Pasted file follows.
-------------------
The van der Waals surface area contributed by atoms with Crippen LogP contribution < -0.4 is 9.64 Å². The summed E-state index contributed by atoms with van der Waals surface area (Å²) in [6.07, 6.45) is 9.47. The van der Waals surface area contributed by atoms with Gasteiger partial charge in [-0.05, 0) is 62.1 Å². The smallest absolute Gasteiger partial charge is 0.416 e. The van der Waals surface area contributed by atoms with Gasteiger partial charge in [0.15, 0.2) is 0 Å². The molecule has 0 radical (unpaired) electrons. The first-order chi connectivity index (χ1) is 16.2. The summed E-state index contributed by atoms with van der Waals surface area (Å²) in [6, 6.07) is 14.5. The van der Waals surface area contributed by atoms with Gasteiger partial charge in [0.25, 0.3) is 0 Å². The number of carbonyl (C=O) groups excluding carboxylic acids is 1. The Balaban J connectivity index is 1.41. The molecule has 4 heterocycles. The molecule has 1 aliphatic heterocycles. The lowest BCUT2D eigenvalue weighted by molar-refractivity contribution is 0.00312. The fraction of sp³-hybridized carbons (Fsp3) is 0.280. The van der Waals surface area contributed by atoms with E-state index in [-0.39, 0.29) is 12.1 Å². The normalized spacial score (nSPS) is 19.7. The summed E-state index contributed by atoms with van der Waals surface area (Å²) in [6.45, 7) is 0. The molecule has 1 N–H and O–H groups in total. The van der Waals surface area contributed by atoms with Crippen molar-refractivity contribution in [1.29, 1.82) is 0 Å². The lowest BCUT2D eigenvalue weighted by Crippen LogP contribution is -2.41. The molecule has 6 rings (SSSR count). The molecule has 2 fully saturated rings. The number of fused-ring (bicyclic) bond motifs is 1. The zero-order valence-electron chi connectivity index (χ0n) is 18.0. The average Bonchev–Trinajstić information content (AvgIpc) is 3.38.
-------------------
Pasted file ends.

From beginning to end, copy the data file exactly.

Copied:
The van der Waals surface area contributed by atoms with Crippen LogP contribution < -0.4 is 9.64 Å². The summed E-state index contributed by atoms with van der Waals surface area (Å²) in [6.07, 6.45) is 9.47. The van der Waals surface area contributed by atoms with Gasteiger partial charge in [-0.05, 0) is 62.1 Å². The smallest absolute Gasteiger partial charge is 0.416 e. The van der Waals surface area contributed by atoms with Gasteiger partial charge in [0.15, 0.2) is 0 Å². The molecule has 0 radical (unpaired) electrons. The first-order chi connectivity index (χ1) is 16.2. The summed E-state index contributed by atoms with van der Waals surface area (Å²) in [6, 6.07) is 14.5. The van der Waals surface area contributed by atoms with Gasteiger partial charge in [0.25, 0.3) is 0 Å². The number of carbonyl (C=O) groups excluding carboxylic acids is 1. The Balaban J connectivity index is 1.41. The molecule has 4 heterocycles. The molecule has 1 aliphatic heterocycles. The lowest BCUT2D eigenvalue weighted by molar-refractivity contribution is 0.00312. The fraction of sp³-hybridized carbons (Fsp3) is 0.280. The van der Waals surface area contributed by atoms with E-state index in [-0.39, 0.29) is 12.1 Å². The normalized spacial score (nSPS) is 19.7. The summed E-state index contributed by atoms with van der Waals surface area (Å²) in [6.45, 7) is 0. The molecule has 1 N–H and O–H groups in total. The van der Waals surface area contributed by atoms with Crippen molar-refractivity contribution in [1.29, 1.82) is 0 Å². The lowest BCUT2D eigenvalue weighted by Crippen LogP contribution is -2.41. The molecule has 6 rings (SSSR count). The molecule has 2 fully saturated rings. The number of fused-ring (bicyclic) bond motifs is 1. The zero-order valence-electron chi connectivity index (χ0n) is 18.0. The average Bonchev–Trinajstić information content (AvgIpc) is 3.38.